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The end of summer approaches: Cocky Bennett & Train Travel

Image source: Pixabay - geralt

Temperatures are starting to cool (a little) here on the East Coast of Australia as we enter that much looked for transition period between seasons – autumn. We still have a week to go, but everyday. Edges us closer to sunny warm mornings that don’t turn into furnace like conditions by lunchtime. I do love the in-between times of autumn and spring! Especially, autumn I think because it’s still warm enough to go for a swim. Swimming in spring can be a little chilly.

This week, I’ve learned a fair bit about the wine industry in the Albury region of New South Wales, quite the industry forerunner in the mid to late 1800s, the long life of Cocky Bennett, and the Great Southern Train Journey between Sydney and Melbourne. You might wonder what each of these have in common; bear with me.

The train journey from Sydney’s Central Station to Melbourne Spencer Street Station is roughly ten hours. I’ve travelled it a couple of times, many years ago (so it may have sped up by now) and given the choice of a one hour flight, wouldn’t repeat the experience if I didn’t need to. In the 1880s the train journey took around 24 hours, if conditions were good and there were no mishaps along the way. The difference in travel time is down to the extension of the railway line over the Murray river from Albury to Wodonga (1883) and the eventual start of through services in 1962 from NSW to Victoria. Prior to this, the railway line gauges were different sizes so everyone had to disembark at Albury and cross the platform to board the train that would take them into Victoria (and vice versa). There’s been several more improvements since then and no doubt even more since I last whizzed past Albury on the train in the 1990s.

At any rate, in book two of Crossing the Line, the characters traverse regional New South Wales by train and, as it’s pre-bridge over the Murray River, they are required to stop a day or so before they can be transported over the river by the next available horse-drawn coach. What does a person do when stuck in a country town? Well, I’d visit the local vineyards (or at least the pub and partake in the local wines). The main one at the time was the Murray River Valley winery, one of the most well-known wineries in the country.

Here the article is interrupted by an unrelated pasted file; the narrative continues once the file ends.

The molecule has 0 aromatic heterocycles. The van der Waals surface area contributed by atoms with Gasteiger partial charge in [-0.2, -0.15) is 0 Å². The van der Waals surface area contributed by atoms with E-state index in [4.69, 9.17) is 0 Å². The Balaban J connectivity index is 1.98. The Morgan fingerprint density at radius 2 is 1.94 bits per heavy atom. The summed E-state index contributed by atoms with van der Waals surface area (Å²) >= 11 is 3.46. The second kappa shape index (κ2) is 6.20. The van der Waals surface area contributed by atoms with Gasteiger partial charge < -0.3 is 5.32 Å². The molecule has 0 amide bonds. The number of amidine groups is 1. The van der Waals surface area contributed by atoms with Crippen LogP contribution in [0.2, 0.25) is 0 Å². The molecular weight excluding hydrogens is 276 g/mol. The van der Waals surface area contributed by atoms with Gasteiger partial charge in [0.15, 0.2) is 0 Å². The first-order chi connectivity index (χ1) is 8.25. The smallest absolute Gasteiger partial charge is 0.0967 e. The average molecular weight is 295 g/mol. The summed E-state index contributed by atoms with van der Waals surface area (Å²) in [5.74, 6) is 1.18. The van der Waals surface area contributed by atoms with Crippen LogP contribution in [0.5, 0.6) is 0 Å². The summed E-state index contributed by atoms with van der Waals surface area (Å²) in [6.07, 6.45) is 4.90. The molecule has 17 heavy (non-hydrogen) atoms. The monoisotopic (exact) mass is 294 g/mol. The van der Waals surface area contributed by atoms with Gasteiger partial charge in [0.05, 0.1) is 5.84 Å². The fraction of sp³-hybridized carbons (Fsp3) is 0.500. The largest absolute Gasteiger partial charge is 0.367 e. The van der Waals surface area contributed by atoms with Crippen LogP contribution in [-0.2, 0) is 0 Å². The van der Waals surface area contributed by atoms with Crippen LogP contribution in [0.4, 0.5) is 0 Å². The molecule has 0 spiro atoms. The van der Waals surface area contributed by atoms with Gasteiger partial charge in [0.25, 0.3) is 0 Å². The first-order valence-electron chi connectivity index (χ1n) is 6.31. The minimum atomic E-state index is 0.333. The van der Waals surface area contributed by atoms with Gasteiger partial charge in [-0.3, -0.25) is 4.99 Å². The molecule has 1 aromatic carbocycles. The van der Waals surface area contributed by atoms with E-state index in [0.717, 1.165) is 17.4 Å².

Cocky Bennett has nothing whatsoever to do with train journeys and country towns. I found out about Cocky through researching local Sydney pubs and the world of theatre. I needed a hotel where characters, some of them actors, might meet. I decided on the Clubhouse Hotel on the corner of Castlereagh and Hunter streets, at the time run by Sarah and Joseph Bowden.

Truth (Sydney, NSW : 1894 - 1954) Sun 16 Aug 1925 (Page 20)


Mr Bennett was a cockatoo who lived the first 78 years of his live sailing the seas with his ship-captain owner. On his death, the ship-captain, an old friend of the Bowden’s and regular at their hotel, bequeathed his closest friend to the publicans. Cocky apparently regaled the drinkers with his sailor’s wit and colourful language. He moved from the Club House Hotel to the SeaBreeze Hotel (by the George’s river) with Sarah Bennett nee Bowden, and when she retired from publican life, moved in with her nephew, the publican of the Woolpack Hotel. The wise old bird died, featherless but well-liked, in 1916, at the age of 119. The average life span of a white cockatoo is around sixty years.

Sydney Mail (NSW : 1912 - 1938) Wed 5 Jul 1916 Page 26 "Cocky Bennett,"

Sydney Mail (NSW : 1912 - 1938) Wed 5 Jul 1916 (Page 26)

"Cocky Bennett,"

Funny Cockatoo Talking Compilation - Cockatoo Funny 😂😁

Cocky hasn’t made it into my novel, but the Club House and Woolpack Hotels did – the Woolpack Hotel is in Parramatta not too far from the railway line…. So there is a kind of vague connection after all.

Next week:

  1. Writing Tools: Tip #4 Dropbox

  2. My reading list

  3. Instagram for Authors (and fans of authors)

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